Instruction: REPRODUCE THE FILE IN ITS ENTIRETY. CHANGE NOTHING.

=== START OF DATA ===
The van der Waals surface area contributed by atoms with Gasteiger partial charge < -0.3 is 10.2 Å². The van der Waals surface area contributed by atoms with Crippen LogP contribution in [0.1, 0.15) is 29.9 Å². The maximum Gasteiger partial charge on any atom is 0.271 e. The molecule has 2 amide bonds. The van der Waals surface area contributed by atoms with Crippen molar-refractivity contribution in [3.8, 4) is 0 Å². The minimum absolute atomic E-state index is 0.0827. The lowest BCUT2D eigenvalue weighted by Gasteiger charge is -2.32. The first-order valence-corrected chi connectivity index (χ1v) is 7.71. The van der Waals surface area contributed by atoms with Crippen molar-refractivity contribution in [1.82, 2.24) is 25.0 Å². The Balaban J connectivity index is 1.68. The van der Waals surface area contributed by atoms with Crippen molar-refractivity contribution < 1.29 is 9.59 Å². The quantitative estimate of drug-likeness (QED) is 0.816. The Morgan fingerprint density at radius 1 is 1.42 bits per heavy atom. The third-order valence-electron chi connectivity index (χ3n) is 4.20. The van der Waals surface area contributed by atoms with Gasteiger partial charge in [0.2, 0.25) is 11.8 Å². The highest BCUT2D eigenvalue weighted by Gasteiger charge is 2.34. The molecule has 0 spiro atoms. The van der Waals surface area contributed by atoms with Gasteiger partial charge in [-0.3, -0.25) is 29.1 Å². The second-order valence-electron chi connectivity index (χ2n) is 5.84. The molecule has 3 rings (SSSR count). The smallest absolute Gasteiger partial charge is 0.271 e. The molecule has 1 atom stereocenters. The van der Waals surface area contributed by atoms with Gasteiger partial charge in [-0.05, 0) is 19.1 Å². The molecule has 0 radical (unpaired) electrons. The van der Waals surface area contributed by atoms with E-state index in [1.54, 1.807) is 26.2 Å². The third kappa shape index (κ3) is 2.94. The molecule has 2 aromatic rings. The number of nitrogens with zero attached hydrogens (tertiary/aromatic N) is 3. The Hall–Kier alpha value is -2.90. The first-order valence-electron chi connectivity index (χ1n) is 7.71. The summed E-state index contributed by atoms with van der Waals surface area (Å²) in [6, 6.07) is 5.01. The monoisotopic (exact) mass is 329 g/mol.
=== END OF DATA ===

The van der Waals surface area contributed by atoms with Gasteiger partial charge < -0.3 is 10.2 Å². The van der Waals surface area contributed by atoms with Crippen LogP contribution in [0.1, 0.15) is 29.9 Å². The maximum Gasteiger partial charge on any atom is 0.271 e. The molecule has 2 amide bonds. The van der Waals surface area contributed by atoms with Crippen molar-refractivity contribution in [3.8, 4) is 0 Å². The minimum absolute atomic E-state index is 0.0827. The lowest BCUT2D eigenvalue weighted by Gasteiger charge is -2.32. The first-order valence-corrected chi connectivity index (χ1v) is 7.71. The van der Waals surface area contributed by atoms with Crippen molar-refractivity contribution in [1.82, 2.24) is 25.0 Å². The Balaban J connectivity index is 1.68. The van der Waals surface area contributed by atoms with Crippen molar-refractivity contribution < 1.29 is 9.59 Å². The quantitative estimate of drug-likeness (QED) is 0.816. The Morgan fingerprint density at radius 1 is 1.42 bits per heavy atom. The third-order valence-electron chi connectivity index (χ3n) is 4.20. The van der Waals surface area contributed by atoms with Gasteiger partial charge in [0.2, 0.25) is 11.8 Å². The highest BCUT2D eigenvalue weighted by Gasteiger charge is 2.34. The molecule has 0 spiro atoms. The van der Waals surface area contributed by atoms with Gasteiger partial charge in [-0.3, -0.25) is 29.1 Å². The second-order valence-electron chi connectivity index (χ2n) is 5.84. The molecule has 3 rings (SSSR count). The smallest absolute Gasteiger partial charge is 0.271 e. The molecule has 1 atom stereocenters. The van der Waals surface area contributed by atoms with Gasteiger partial charge in [-0.05, 0) is 19.1 Å². The molecule has 0 radical (unpaired) electrons. The van der Waals surface area contributed by atoms with E-state index in [1.54, 1.807) is 26.2 Å². The third kappa shape index (κ3) is 2.94. The molecule has 2 aromatic rings. The number of nitrogens with zero attached hydrogens (tertiary/aromatic N) is 3. The Hall–Kier alpha value is -2.90. The first-order valence-electron chi connectivity index (χ1n) is 7.71. The summed E-state index contributed by atoms with van der Waals surface area (Å²) in [6, 6.07) is 5.01. The monoisotopic (exact) mass is 329 g/mol.